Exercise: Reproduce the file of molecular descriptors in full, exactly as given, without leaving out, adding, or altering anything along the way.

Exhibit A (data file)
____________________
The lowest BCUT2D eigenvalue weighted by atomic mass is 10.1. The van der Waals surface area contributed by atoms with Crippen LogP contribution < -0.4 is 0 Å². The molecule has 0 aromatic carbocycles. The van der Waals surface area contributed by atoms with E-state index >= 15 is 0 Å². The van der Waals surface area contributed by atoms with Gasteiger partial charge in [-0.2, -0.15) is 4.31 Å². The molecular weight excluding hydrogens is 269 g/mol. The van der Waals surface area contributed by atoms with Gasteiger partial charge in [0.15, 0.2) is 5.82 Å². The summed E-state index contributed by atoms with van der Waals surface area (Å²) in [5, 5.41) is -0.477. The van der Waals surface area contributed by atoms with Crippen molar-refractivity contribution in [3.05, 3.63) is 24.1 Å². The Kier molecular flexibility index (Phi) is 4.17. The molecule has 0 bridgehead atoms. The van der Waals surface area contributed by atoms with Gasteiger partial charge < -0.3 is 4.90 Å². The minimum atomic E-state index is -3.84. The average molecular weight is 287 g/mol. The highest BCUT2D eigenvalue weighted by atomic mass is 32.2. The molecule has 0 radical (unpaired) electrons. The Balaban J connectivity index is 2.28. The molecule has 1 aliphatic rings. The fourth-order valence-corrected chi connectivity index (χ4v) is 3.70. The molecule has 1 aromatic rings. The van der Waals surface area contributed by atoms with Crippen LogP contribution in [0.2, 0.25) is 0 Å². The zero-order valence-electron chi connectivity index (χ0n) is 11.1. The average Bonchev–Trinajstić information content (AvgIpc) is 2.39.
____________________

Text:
The lowest BCUT2D eigenvalue weighted by atomic mass is 10.1. The van der Waals surface area contributed by atoms with Crippen LogP contribution < -0.4 is 0 Å². The molecule has 0 aromatic carbocycles. The van der Waals surface area contributed by atoms with E-state index >= 15 is 0 Å². The van der Waals surface area contributed by atoms with Gasteiger partial charge in [-0.2, -0.15) is 4.31 Å². The molecular weight excluding hydrogens is 269 g/mol. The van der Waals surface area contributed by atoms with Gasteiger partial charge in [0.15, 0.2) is 5.82 Å². The summed E-state index contributed by atoms with van der Waals surface area (Å²) in [5, 5.41) is -0.477. The van der Waals surface area contributed by atoms with Crippen molar-refractivity contribution in [3.05, 3.63) is 24.1 Å². The Kier molecular flexibility index (Phi) is 4.17. The molecule has 0 bridgehead atoms. The van der Waals surface area contributed by atoms with Gasteiger partial charge < -0.3 is 4.90 Å². The minimum atomic E-state index is -3.84. The average molecular weight is 287 g/mol. The highest BCUT2D eigenvalue weighted by atomic mass is 32.2. The molecule has 0 radical (unpaired) electrons. The Balaban J connectivity index is 2.28. The molecule has 1 aliphatic rings. The fourth-order valence-corrected chi connectivity index (χ4v) is 3.70. The molecule has 1 aromatic rings. The van der Waals surface area contributed by atoms with Crippen LogP contribution in [0.2, 0.25) is 0 Å². The zero-order valence-electron chi connectivity index (χ0n) is 11.1. The average Bonchev–Trinajstić information content (AvgIpc) is 2.39.